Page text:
Foreign investors involved in a PPP project, either directly as the PPP contract counterparty or as direct or indirect shareholder in those entities, should also consider protections offered by international law, specifically the protections offered by bilateral investment treaties (BITs).
BITs are treaties signed between two countries, giving the nationals of one of the signatory states (referred to as the home state) rights in respect of their investment in the territory of the other signatory state (referred to as the host state). BITs protections typically include:
- right to a fair and equitable treatment, usually understood to include the investors' legitimate expectations
- the obligation on the host state not to depart from any commitments or undertakings entered into with foreign investors
- the obligation not to adopt arbitrary or unreasonable measures
- the obligation not to impair qualifying investments and
- the protection against direct or indirect expropriation.
BITs usually also include provisions allowing foreign investors to claim directly against the host state through arbitration (these are referred to as Investor-State Dispute Settlement – or ISDS – provisions) if the host state breaches any of the protections offered by the BIT. Most BITs allow qualifying investors to bring an arbitration claim against the host state under a variety of arbitration rules, including arbitration under the Convention on the Settlement of Investment Disputes between States and Nationals of Other States (ICSID Convention) or under the Arbitration Rules of the United Nations Commission on International Trade Law (UNCITRAL). In addition, certain BITs allow the possibility of bringing treaty claims under the ICSID Additional Facility Rules when only one of the states involved (the investor's home state) has ratified the ICSID Convention.
But which arbitration rules should investors opt for?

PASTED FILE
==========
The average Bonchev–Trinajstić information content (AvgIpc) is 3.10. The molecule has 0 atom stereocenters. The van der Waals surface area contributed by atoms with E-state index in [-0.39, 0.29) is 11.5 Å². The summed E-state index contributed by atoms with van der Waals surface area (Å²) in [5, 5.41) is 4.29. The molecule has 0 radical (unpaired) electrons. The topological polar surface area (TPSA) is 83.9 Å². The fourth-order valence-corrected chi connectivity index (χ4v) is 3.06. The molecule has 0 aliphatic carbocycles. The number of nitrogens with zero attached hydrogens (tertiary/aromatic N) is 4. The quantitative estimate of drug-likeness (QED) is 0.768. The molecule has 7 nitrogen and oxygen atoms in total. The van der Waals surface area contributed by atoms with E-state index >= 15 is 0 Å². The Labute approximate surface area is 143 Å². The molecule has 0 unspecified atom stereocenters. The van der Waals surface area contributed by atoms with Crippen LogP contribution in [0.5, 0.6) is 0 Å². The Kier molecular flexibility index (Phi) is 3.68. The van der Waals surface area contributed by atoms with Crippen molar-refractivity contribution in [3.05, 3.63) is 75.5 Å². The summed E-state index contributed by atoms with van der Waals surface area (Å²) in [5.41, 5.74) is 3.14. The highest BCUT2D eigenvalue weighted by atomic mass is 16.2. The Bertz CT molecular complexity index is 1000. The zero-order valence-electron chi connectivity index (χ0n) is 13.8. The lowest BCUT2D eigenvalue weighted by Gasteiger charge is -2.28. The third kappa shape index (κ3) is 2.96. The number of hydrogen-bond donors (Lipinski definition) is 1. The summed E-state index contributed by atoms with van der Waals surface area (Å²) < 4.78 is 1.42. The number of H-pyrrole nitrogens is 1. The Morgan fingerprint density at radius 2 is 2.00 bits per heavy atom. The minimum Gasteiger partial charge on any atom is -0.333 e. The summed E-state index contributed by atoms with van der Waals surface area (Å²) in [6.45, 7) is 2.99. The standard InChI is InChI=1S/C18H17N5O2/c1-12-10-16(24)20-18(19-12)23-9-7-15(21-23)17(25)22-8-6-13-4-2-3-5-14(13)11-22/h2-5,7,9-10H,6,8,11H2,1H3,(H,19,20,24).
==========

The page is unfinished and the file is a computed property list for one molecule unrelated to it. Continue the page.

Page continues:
The arbitration proceedings available to foreign investors will depend in part on the terms of the BITs signed between the host and home states. In this context, investors are advised to consider, when possible, channelling their investments through an entity incorporated in a state that is party to a BIT with the host state.
1. ICSID Convention
ICSID arbitration proceedings are likely to be the preferred option among foreign investors because of this distinct advantage: the ICSID Convention requires the national courts of contracting states to recognize and enforce ICSID awards automatically, as if they are judgments issued by the national courts.
However, ICSID arbitration is only available to investors when both the home state and the host state have ratified the ICSID Convention. As of August 27, 2018, 162 states have signed the ICSID Convention, of which 154 have ratified it, including most Latin American countries. Notably, Mexico signed the ICSID Convention on January 11, 2018 and ratified it on July 27, 2018. The ICSID Convention came into force in Mexico on August 26, 2018. This means that foreign investors in PPPs in Mexico whose rights are protected by the relevant BIT may now benefit from the enforcement mechanism of the ICSID Convention.
2. Arbitrations under the ICSID Additional Facility Rules or UNCITRAL Rules
The ICSID Additional Facility Rules allow ICSID to administer arbitration over disputes that fall outside the scope of the ICSID Convention because only one of the relevant states (either the host state or the home state of the foreign investor) is a party to the ICSID Convention. As a final alternative, BITs may also provide ad hoc arbitration under the UNCITRAL Rules.
Much like an international commercial arbitral award, neither an ICSID Additional Facility award nor an UNCITRAL award benefit from automatic recognition and enforcement. They must be judicially recognized and converted to a court judgment whenever enforcement is sought and are subject to the assertion of the defenses available under the New York Convention, including the challenge that the award is contrary to the public policy of the state where recognition is sought.